The growth of John Rosbotham's sugar-beet crop is of great interest to the pupils of Eccleston Mere primary school in St Helens, Cheshire. Three times a year for the past five years they have pulled on wellies to follow the progress of the crop as part of a Government-sponsored farm-school link.
Headteacher Philip Friend has no doubt about the value to Year 4 pupils of such visits - lessons in farm safety and a wide range of cross-curricular projects are just two of the benefits. The youngsters also enjoy themselves.
"I get muddy and have to wear wellies," said pupil Freya Brooks, "and we learnt that sugar-beet goes into chocolate and cola."
Her fellow pupil, Rebecca Griffiths, said: "We went into the fields and saw the horses and then we did a project when we got back to school. We made maps and a display. I like getting out of the classroom."
Farmer John Rosbotham volunteered to take part after a request from the National Farmers Union. The visits to Whitehouse Farm in the village of Rainford are supported by Farmlink, a Ministry of Agriculture, Fisheries and Food scheme.
He said: "Farming has had a bad press for the past 10 to 15 years and this helps do something about it. It teaches children what happens on farms and they are always very interested."
Attempts to promote long-term partnerships between schools and farms are conducted on a piecemeal basis in some regions of England and Wales. Now, thanks to funding from the Country Landowners Association, such partnerships will be established on a national basis under the Food and Farming Challenge scheme. The plan is to involve both secondary and primary schools.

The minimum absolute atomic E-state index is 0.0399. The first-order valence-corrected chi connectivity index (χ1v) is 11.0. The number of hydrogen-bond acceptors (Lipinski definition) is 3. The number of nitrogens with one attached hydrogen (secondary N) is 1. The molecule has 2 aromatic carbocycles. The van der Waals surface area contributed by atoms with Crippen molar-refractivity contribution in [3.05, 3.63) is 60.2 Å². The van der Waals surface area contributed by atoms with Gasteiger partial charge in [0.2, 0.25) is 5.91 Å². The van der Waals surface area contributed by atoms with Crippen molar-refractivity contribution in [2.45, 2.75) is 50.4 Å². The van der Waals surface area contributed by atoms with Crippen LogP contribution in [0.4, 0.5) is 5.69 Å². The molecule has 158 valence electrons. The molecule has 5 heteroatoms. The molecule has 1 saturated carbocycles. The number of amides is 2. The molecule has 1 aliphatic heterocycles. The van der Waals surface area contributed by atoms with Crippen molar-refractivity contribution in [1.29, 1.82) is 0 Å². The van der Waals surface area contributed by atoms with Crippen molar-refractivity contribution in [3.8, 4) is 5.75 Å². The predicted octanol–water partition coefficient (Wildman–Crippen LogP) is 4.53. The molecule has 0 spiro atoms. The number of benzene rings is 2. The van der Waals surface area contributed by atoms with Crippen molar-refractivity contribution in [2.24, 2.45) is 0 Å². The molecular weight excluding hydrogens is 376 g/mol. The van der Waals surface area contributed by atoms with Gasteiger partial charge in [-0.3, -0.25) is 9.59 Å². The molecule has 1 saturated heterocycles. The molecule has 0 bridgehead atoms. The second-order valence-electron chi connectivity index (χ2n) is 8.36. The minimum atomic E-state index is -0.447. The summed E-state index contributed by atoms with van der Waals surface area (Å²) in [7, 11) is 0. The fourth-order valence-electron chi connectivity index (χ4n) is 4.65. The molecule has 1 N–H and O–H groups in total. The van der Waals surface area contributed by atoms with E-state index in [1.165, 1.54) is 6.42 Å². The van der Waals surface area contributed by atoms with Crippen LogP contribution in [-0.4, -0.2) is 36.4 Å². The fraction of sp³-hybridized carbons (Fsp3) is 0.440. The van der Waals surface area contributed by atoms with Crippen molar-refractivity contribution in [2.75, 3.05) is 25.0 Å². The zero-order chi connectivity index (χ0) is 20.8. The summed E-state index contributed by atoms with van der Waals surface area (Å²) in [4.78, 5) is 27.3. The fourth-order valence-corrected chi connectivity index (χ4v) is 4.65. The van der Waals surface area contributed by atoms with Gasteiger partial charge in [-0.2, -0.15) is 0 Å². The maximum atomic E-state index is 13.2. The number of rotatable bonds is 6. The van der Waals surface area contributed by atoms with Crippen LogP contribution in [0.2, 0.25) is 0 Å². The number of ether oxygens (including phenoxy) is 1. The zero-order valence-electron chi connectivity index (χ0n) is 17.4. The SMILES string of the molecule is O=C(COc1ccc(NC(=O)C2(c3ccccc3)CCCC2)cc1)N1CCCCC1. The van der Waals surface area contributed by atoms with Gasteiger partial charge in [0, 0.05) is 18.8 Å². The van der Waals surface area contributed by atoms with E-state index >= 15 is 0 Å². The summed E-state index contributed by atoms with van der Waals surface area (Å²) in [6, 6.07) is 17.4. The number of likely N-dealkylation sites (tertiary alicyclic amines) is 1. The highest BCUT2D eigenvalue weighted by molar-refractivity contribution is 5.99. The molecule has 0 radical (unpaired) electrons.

Ian MacNicol, president of the CLA, said Pounds 10,000 was being invested to involve a greater number of schools and businesses, with about 5,000 students taking part.
"This project is crucial to the future of our countryside," he said. "It gives young people an unprecedented opportunity to learn and work directly within food and farming industries."
For secondary pupils, the Food and Farming Challenge aims to generate interest in careers in the countryside and to dispel misunderstandings about rural issues.
The challenge's projects are intended to benefit food, farming and the countryside, while giving students the chance to try out skills they have learnt in school.
Regional organisers are to form the bridge between school and business, finding suitable projects and passing details on to schools.
In addition to gaining an insight into the world of work, students will also be able to use information technology in a practical environment.
Time taken to complete a challenge can vary from one day to a number of periods covering the academic year. Once completed, the projects will be presented to the challenge-setting business and may go forward to regional finals. A national final is planned for September 1998.
Underlining the importance of the scheme, Mr MacNicol said: "Education is the building block of the future - without it no one will be able to create the sort of sustainable agriculture and rural economy future generations need. "